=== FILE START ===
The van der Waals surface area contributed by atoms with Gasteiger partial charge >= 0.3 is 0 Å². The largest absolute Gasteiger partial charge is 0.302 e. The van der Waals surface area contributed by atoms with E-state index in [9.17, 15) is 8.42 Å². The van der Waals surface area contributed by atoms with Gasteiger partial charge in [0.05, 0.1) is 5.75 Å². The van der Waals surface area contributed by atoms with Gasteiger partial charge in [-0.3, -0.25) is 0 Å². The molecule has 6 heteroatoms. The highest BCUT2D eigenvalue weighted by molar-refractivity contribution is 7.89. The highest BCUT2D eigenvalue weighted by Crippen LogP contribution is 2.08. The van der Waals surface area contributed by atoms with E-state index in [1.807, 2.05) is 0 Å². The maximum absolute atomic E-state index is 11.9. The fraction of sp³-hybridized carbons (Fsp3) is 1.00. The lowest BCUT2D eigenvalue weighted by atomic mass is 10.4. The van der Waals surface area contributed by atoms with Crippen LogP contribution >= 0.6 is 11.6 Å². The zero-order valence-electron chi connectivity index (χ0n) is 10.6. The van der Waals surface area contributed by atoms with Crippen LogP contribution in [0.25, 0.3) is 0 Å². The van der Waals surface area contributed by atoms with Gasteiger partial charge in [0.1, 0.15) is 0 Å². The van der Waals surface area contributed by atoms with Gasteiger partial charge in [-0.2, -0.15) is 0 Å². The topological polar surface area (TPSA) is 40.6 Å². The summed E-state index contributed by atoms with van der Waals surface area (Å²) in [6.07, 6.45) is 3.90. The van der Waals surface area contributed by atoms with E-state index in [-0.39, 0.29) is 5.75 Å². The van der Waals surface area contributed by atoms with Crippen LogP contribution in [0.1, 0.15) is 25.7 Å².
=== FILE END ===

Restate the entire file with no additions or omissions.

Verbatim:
The van der Waals surface area contributed by atoms with Gasteiger partial charge >= 0.3 is 0 Å². The largest absolute Gasteiger partial charge is 0.302 e. The van der Waals surface area contributed by atoms with E-state index in [9.17, 15) is 8.42 Å². The van der Waals surface area contributed by atoms with Gasteiger partial charge in [0.05, 0.1) is 5.75 Å². The van der Waals surface area contributed by atoms with Gasteiger partial charge in [-0.3, -0.25) is 0 Å². The molecule has 6 heteroatoms. The highest BCUT2D eigenvalue weighted by molar-refractivity contribution is 7.89. The highest BCUT2D eigenvalue weighted by Crippen LogP contribution is 2.08. The van der Waals surface area contributed by atoms with E-state index in [1.807, 2.05) is 0 Å². The maximum absolute atomic E-state index is 11.9. The fraction of sp³-hybridized carbons (Fsp3) is 1.00. The lowest BCUT2D eigenvalue weighted by atomic mass is 10.4. The van der Waals surface area contributed by atoms with Crippen LogP contribution >= 0.6 is 11.6 Å². The zero-order valence-electron chi connectivity index (χ0n) is 10.6. The van der Waals surface area contributed by atoms with Crippen LogP contribution in [0.25, 0.3) is 0 Å². The van der Waals surface area contributed by atoms with Gasteiger partial charge in [0.1, 0.15) is 0 Å². The van der Waals surface area contributed by atoms with Gasteiger partial charge in [-0.2, -0.15) is 0 Å². The topological polar surface area (TPSA) is 40.6 Å². The summed E-state index contributed by atoms with van der Waals surface area (Å²) in [6.07, 6.45) is 3.90. The van der Waals surface area contributed by atoms with E-state index in [-0.39, 0.29) is 5.75 Å². The van der Waals surface area contributed by atoms with Crippen LogP contribution in [0.1, 0.15) is 25.7 Å².